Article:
By Allen White
Jesus left there and went along the Sea of Galilee. Then he went up on a mountainside and sat down. Great crowds came to him, bringing the lame, the blind, the crippled, the mute and many others, and laid them at his feet; and he healed them. The people were amazed when they saw the mute speaking, the crippled made well, the lame walking and the blind seeing. And they praised the God of Israel.
Jesus called his disciples to him and said, “I have compassion for these people; they have already been with me three days and have nothing to eat. I do not want to send them away hungry, or they may collapse on the way.”
His disciples answered, “Where could we get enough bread in this remote place to feed such a crowd?”
“How many loaves do you have?” Jesus asked.
“Seven,” they replied, “and a few small fish.”
He told the crowd to sit down on the ground. Then he took the seven loaves and the fish, and when he had given thanks, he broke them and gave them to the disciples, and they in turn to the people. They all ate and were satisfied. Afterward the disciples picked up seven basketfuls of broken pieces that were left over. The number of those who ate was four thousand men, besides women and children. After Jesus had sent the crowd away, he got into the boat and went to the vicinity of Magadan.
Wait a minute. Didn’t we already have a devotional about this? Am I reposting already? Did I take a week off? No, it was the feeding of the 5,000+ in Matthew 14:13-21.
Now one chapter later, Jesus and the disciples are faced with feeding a crowd of 4,000+. The disciples don’t know what to do. Weren’t they around for the last feeding in the previous chapter? Didn’t they remember how Jesus could multiply a sack lunch? Were they paying attention?
If we put ourselves into this situation, we would run to Jesus with the seven loaves and the fish and shout, “Lord, You have the opportunity for another great miracle. These people are hungry. We’re one fish short from last time, but you also have 1,000+ fewer people. Do your thing, Jesus.” And, Jesus would do His thing.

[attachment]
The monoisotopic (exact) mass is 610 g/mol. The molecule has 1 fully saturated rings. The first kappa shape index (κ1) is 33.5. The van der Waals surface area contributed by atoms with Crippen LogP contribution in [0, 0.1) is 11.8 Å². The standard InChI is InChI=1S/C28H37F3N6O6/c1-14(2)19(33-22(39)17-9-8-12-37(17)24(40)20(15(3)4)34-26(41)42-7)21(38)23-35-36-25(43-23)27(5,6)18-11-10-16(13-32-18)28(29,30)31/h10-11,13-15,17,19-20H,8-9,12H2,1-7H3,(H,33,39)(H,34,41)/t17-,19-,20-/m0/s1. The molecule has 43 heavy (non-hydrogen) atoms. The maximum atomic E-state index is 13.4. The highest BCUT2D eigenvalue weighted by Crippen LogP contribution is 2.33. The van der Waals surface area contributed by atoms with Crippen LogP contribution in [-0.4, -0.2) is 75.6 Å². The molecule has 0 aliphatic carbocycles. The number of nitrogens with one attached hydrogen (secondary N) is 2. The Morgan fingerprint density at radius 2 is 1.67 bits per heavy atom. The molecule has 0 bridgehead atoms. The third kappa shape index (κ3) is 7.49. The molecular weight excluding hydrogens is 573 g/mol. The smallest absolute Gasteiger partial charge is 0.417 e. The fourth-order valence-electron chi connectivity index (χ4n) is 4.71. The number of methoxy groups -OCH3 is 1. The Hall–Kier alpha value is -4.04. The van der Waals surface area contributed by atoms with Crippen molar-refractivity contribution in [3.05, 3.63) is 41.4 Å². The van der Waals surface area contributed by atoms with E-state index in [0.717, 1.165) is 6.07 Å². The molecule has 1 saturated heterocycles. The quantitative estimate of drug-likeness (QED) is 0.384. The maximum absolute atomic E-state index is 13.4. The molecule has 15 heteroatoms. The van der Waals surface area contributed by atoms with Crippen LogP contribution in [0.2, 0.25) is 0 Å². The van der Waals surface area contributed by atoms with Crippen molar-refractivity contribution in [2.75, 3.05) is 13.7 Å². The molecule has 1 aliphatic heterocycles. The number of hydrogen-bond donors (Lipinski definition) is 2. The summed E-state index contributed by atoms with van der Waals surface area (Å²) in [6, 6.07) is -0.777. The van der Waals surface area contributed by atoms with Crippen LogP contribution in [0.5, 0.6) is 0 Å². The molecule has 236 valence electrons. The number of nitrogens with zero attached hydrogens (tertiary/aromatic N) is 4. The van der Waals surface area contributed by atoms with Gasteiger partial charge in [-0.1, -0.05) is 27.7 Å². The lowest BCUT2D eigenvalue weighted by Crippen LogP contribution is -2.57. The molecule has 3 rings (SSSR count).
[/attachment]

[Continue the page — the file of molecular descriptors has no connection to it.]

The problem with that scenario is none of us act that way. The present problem tends to obscure the past victories. The current sickness eclipses the past healing. The current financial problem voids the past miracle. Our problem is not our problem.
The real problem is ingratitude. When we are grateful to God for what He has given us, we are grateful for all He has given us – good or bad, wanted or unwanted. I know what you’re thinking. “Allen’s talking like a crazy person.”
While we should never presume God will just pull out a miracle every time we have a need, we also shouldn’t presume we have a limited number of wishes. God isn’t a one trick pony. And, He never gets bored helping His children.
Jesus took the seven loaves and a few small fish. Yes, the difficulty factor had increased. He blessed the food and fed a multitude. This time there were only seven baskets of food leftover. Last time there were twelve. People often say the twelve baskets were collected one for each disciple. This time they were five baskets short. Were five of the disciples being lazy? I bet one of them was Judas.
Your current problem is Jesus’ chief concern. Remember how last time you worried and stewed until you finally exhausted yourself and got to the end of your rope? Then, you gave the thing over to God. It worked out. God came through. You didn’t starve. You didn’t die. You made it. So, what about this time?
Is God less faithful than He was before? Is God less interested? Or, have you grown forgetful?
Jump down to the end of your rope and cry out to God now. You know what He can do. He knows what you need. Are you prepared for His miracle?
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